Tuesday 16 Aug 2022 | 04:40 | SYDNEY

Future of Secrecy

Malcolm Turnbull on secrecy

Last Friday The Interpreter\'s Future of Secrecy discussion culminated in a live event in Canberra. I hope some of the presentations made at the event will be released shortly, but meantime, Malcolm Turnbull agreed to a short interview after his speech. [sound:120319_malcolm_turnbull.

Secrecy and freedom (of information)

If secrets are government\'s attempt at monopoly, then FoI is about liberalisation and opening the market. The FoI experience in Australia illustrates why free trade so often wins in theory but has a hard time in reality. As the previous column argued, politicians and bureaucrats draw both

The secrets economy

In the twin realms of politics and government, secrets are a tradable commodity.  In this market, knowledge really is power – or a function and a facet of power. To use an economic framework: secrecy, knowledge and power are all \'coin of the realm\', the legal currency of a political

Secrecy and transparency in war

The piece by Nicholas Gruen that we published yesterday was cross-posted on Club Troppo, Nick\'s regular blog haunt, and it\'s worth pointing to the subsequent discussion in the comments thread. In response to a reader, Nick mentions a section of his draft post that we agreed to omit from the

The government abuse of secrecy

Major Gen (Retd) Jim Molan is author of Running the War in Iraq. There is a need for secrecy and there is abuse of secrecy. There is a lot to be protected and some good reasons for protecting it. One of the greatest forces for getting the balance wrong is government convenience. Rather than

Secrecy in the age of WikiLeaks

Steve Vinsik is vice president and partner in Global Security Solutions for Unisys Corporation, sponsor of the Lowy Institute\'s \'The Future of Secrecy\' forum. Open, but secure. That is the new approach governments need to take to secrecy and national security in the age of

'Soft' secrecy in the media age

Nicholas Gruen is CEO of Lateral Economics and was Chair of the Government 2.0 Task Force. I recently took my son to the stage play (pictured) of the TV show Yes, Prime Minister. One could predict the kind of plot that would ensue and ensue it did. The Prime Minister and his minions

Reader riposte: Secrecy in the information age

Anna Madeleine Solar-Bassett writes: Social media is going to be a major issue of the secrecy debate moving forward. As Kony 2012 and Wikileaks show, governments that support open and relatively free internet systems (save for IP protections such as copyright in favour of economic

9/11 and the new breed of journalist

The attacks of 9/11 brought about an almost instant reordering of newsroom hierarchies. Old South Asia hands who knew their way around Afghanistan and Pakistan were suddenly in high demand. Former Kabul correspondents, neglected for more than a decade after the withdrawal of Soviet Union, found

Reader riposte: Secrecy and FoI

Peter Timmins writes: Numerous reports and inquiries have confirmed that we have a culture of secrecy in many areas of government. While there have been some positive reforms since 2009, we have a long way to go to move the culture along. As the Australian Law Reform Commission put it in its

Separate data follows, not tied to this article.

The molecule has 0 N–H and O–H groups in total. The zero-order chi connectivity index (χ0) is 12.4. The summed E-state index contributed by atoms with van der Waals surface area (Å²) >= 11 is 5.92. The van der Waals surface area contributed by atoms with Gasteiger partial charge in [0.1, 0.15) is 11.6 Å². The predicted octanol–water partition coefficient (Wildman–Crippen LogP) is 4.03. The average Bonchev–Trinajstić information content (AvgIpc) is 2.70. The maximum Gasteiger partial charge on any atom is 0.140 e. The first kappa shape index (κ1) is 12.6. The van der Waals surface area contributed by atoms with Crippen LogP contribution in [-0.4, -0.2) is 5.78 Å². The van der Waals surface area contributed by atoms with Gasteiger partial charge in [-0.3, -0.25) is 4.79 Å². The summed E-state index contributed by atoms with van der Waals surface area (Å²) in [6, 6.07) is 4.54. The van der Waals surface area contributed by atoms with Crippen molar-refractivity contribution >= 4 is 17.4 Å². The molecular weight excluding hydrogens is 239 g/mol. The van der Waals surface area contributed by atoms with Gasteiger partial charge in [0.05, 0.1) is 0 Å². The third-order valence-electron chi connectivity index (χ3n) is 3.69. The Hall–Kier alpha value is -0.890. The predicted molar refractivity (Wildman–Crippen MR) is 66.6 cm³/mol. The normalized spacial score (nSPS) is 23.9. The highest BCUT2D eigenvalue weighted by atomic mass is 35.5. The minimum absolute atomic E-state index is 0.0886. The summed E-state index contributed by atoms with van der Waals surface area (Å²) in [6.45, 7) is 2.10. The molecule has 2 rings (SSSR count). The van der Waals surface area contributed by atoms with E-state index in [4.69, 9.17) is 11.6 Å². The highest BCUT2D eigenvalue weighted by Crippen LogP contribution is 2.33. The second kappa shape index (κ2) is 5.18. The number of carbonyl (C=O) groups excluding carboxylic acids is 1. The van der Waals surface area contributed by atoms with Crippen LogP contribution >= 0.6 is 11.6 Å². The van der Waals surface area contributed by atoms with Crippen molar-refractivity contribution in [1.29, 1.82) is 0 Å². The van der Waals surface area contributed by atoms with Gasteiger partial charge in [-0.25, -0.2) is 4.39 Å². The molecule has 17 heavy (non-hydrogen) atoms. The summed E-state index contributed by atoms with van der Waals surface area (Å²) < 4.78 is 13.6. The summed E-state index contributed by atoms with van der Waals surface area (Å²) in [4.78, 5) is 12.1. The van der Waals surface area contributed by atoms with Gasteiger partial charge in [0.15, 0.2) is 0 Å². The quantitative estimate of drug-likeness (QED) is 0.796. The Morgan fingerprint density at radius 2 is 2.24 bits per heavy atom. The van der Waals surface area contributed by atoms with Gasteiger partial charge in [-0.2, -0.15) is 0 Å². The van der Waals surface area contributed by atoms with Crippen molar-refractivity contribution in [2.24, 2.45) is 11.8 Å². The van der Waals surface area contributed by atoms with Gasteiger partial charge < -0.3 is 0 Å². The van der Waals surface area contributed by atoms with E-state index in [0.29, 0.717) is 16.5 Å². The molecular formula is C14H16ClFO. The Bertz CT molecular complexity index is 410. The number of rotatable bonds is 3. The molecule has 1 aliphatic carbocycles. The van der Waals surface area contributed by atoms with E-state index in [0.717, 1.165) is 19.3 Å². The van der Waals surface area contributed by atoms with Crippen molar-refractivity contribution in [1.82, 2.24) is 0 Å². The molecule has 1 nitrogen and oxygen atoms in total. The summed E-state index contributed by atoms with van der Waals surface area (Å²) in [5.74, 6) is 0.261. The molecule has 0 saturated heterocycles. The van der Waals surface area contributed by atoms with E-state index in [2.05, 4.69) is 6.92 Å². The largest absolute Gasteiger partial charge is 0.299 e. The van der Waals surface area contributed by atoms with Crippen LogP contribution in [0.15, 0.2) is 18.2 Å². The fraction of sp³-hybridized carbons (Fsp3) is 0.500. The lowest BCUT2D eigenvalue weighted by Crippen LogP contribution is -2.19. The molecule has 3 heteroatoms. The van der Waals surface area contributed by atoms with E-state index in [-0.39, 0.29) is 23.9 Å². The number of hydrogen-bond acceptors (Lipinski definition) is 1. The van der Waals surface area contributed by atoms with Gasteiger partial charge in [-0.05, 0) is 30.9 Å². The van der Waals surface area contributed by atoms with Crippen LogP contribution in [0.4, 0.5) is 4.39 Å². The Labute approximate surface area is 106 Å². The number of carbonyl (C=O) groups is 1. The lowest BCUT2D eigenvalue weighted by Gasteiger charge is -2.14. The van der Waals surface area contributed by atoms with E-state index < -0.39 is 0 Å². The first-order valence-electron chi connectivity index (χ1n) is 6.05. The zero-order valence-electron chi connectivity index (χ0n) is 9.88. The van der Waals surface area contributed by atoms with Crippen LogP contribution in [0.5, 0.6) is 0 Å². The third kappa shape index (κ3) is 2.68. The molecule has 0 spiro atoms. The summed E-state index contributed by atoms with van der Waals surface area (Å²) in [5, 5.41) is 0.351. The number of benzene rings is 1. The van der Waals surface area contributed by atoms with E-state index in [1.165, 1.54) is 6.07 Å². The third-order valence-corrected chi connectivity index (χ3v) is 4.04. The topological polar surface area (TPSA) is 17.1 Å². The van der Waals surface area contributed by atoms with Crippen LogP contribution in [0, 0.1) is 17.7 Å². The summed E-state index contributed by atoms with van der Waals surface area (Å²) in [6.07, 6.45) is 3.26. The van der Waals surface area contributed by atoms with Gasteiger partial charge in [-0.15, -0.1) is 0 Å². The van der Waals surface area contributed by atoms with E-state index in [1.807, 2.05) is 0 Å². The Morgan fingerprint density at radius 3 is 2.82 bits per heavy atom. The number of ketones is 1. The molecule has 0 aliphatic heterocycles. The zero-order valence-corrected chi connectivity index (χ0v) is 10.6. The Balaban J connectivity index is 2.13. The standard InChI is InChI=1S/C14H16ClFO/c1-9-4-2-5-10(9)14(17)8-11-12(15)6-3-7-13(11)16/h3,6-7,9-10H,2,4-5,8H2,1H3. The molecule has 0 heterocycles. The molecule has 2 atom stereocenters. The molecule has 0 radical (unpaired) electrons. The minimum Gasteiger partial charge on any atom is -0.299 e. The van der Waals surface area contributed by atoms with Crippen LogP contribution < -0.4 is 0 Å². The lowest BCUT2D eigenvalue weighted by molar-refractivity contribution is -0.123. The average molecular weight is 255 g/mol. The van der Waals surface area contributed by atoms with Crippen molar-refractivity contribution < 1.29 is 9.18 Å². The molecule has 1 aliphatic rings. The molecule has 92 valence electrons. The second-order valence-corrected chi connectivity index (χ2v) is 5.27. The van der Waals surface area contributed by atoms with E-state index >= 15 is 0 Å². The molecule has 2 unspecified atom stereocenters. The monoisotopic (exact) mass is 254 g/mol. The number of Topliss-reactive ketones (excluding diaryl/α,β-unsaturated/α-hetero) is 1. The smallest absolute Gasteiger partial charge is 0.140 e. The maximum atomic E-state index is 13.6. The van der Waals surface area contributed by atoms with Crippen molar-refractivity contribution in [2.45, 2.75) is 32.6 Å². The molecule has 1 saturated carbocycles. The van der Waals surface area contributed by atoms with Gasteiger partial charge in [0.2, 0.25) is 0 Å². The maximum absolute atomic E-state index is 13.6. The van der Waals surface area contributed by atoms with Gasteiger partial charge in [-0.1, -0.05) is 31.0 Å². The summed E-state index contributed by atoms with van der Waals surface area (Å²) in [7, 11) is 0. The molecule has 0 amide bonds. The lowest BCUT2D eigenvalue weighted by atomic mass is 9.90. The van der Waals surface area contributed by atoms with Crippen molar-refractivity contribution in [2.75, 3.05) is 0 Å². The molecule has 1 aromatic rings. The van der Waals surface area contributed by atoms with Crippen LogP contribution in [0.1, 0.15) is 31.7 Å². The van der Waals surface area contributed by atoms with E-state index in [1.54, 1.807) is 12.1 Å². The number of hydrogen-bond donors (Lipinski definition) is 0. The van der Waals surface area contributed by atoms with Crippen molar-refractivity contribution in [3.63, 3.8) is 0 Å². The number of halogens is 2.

Reader riposte: Secrecy in an open society

Daniel Baldino, a Senior Lecturer at Notre Dame University and editor of Democratic Oversight of Intelligence Services, writes: The world of intelligence is closely intertwined in official secrecy. Traditionally, spy agencies have been inclined to operate behind closed doors. Their instinct has

Like to attend our Secrecy Forum?

Our Unisys Forum on the Future of Secrecy, which kicked off on Monday, is gathering pace, and I\'ll have further substantive contributions on The Interpreter soon. But first, I would like to get expressions of interest from you about attending the \'live\' portion of this forum, which will

Reader ripostes: Researching secrecy

Below, a comment from David Gizzi, but first, Alex Burns writes: Austhink\'s Paul Monk raises several important points in his posts to Lowy\'s debate on excessive government secrecy. I discovered Monk\'s perspective on the openness of information through rather unusual

Incentives for secrecy

Paul Monk refers early on in his first post on excessive government secrecy to the fact that \'the actors best placed to change the rules have strong perverse incentives for keeping them as they are.\' It\'s worth drawing out the details of this point a little, and there\'s an excellent summary

Less secrecy means better government

Paul Monk is Director and Principal Consultant of Austhink Consulting. Part one of this post here. That secrecy has been increasing decade by decade despite repeated, even official calls for the trend to be reversed is very telling. Two brief examples from the US help to underscore this

Cut secrecy down to a minimum

Paul Monk is a founder, Director and Principal Consultant of Austhink Consulting. Secrecy is a kind of dead weight on sound and accountable government, in much the same way that excessive and irresponsibly incurred public debt is a dead weight on the effective functioning of our market

The future of secrecy

Starting today and for the next two weeks, The Interpreter will host an online discussion on the theme of government secrecy. This is a perennial topic of dispute in democratic societies — I think Max Weber had a bit to say on the subject, and I have in front of me a 1998 book by Daniel